How To Succeed At No Contact (In Both Abuse Situations and Breakups)

We have to start with being honest with ourselves

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Over the years, I've helped several people leave toxic relationships.

One lady, let's call her Kara, was raised by violent, abusive parents. With Kara's permission, I'm sharing her story with some details altered for privacy.

Kara's parents abused her mentally and physically. They controlled her through force, intimidation, and invalidation. They also limited her interactions with the outside world.

To prevent her from making friends, they had a rule that she must return home within 5 minutes of the school bus drop off. Every minute she is late, they add a whip to her beating.

Because of their abuses, Kara has difficulty individuating and becoming her own person. Often, she is not sure about what she thinks or feels, and she relies on others to make decisions for her. 

Eventually, after years of therapy, she found the courage to move out of her parent's house to a nearby rental property.

Though Kara harbors deep resentment and anger towards her parents, she had difficulty cutting them out of her life. She knew that her parents' way of judging people based on looks, academic achievements, wealth, etc. is wrong, but she could not stop measuring herself this way.

Kara loves to garden, and she especially loves to grow flowers. Every week, she would head to a small community garden in front of her parent's house to care for plants.

Often, when we talk, she would tell me how strikingly beautiful the blossoms are and share pictures with me. But on occasion, she would be in a heightened state of anxiety, almost always because her parents verbally assaulted her while she was in the garden.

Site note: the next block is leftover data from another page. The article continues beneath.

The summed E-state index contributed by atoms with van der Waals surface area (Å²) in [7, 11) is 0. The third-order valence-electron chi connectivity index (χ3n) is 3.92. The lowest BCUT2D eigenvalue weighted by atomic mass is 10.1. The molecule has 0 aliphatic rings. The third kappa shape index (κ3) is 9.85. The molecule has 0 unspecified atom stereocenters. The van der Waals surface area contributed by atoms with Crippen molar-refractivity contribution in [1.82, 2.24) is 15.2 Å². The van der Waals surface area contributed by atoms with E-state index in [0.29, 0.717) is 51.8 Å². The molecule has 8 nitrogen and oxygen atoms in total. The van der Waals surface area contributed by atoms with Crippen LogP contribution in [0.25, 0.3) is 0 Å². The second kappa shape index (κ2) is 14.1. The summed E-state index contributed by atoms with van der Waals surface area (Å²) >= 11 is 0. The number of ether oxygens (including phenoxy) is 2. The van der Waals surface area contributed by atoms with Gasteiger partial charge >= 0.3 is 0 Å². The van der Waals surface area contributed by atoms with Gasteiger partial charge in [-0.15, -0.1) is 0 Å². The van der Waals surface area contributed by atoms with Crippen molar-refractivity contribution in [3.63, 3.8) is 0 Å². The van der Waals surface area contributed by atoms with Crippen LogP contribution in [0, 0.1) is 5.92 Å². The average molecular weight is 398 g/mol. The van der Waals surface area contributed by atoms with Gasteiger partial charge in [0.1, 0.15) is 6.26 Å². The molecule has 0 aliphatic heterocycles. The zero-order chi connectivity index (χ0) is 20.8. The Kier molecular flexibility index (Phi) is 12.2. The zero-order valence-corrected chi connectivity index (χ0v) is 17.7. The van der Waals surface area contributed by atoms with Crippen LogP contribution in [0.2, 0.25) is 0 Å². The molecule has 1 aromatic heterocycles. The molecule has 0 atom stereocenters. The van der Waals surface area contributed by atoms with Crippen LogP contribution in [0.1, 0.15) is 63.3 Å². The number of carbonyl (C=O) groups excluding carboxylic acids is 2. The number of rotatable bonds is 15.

These confrontations could upset her for days, sending her into a depressive spiral. 

I've suggested many times that she could consider gardening elsewhere, but she always came up with plausible reasons why that wouldn't work. She's highly intelligent, and I found myself persuaded.

One day, while she was ranting about yet another encounter at the garden, I had an epiphany.

"Kara, this might sound strange," I said. "but is it possible that you garden there because you miss your parents?"

Consciously, she knew that she had to cut them out of her life. Her therapist, friends, and anyone who knew about the abuse told her so. Still, she found it hard to let go. She is concerned about her parents’ health, as both of them are in their late 60s. But what really kept her stuck was the hope that one day, they would finally acknowledge the pain they caused her, make amends, and be the parents she always wished she had. 

Why We Lie To Ourselves

Sometimes, we spin tales to fool ourselves. I've done this before, and I know how tricky it is to see through the ruse we weave. 

"The truth only hurts when you want to believe a lie." ― Jennifer McVey

When my first marriage dissolved, I spent months pondering all possible ways to "change things" in the past and thereby change the present situation. Unfortunately, all of them required the use of a time machine.

In "Why do I miss my abuser?" I explained the psychology behind trauma bonding. Victims often drum up clever excuses to explain why they “had to” break no contact, but the real reason is often simpler - they miss the abuser.

Parents in abusive relationships sometimes claim they are staying to protect their children (see "It's not all about you"). The reality, though, is that many don't leave because they are trauma bonded to the abuser, or are afraid of striking out on their own.

"The worst lies are the lies we tell ourselves. We live in denial of what we do, even what we think. We do this because we're afraid. We fear we will not find love, and when we find it, we fear we'll lose it. We fear that if we don't have love, we will be unhappy.― Richard Bach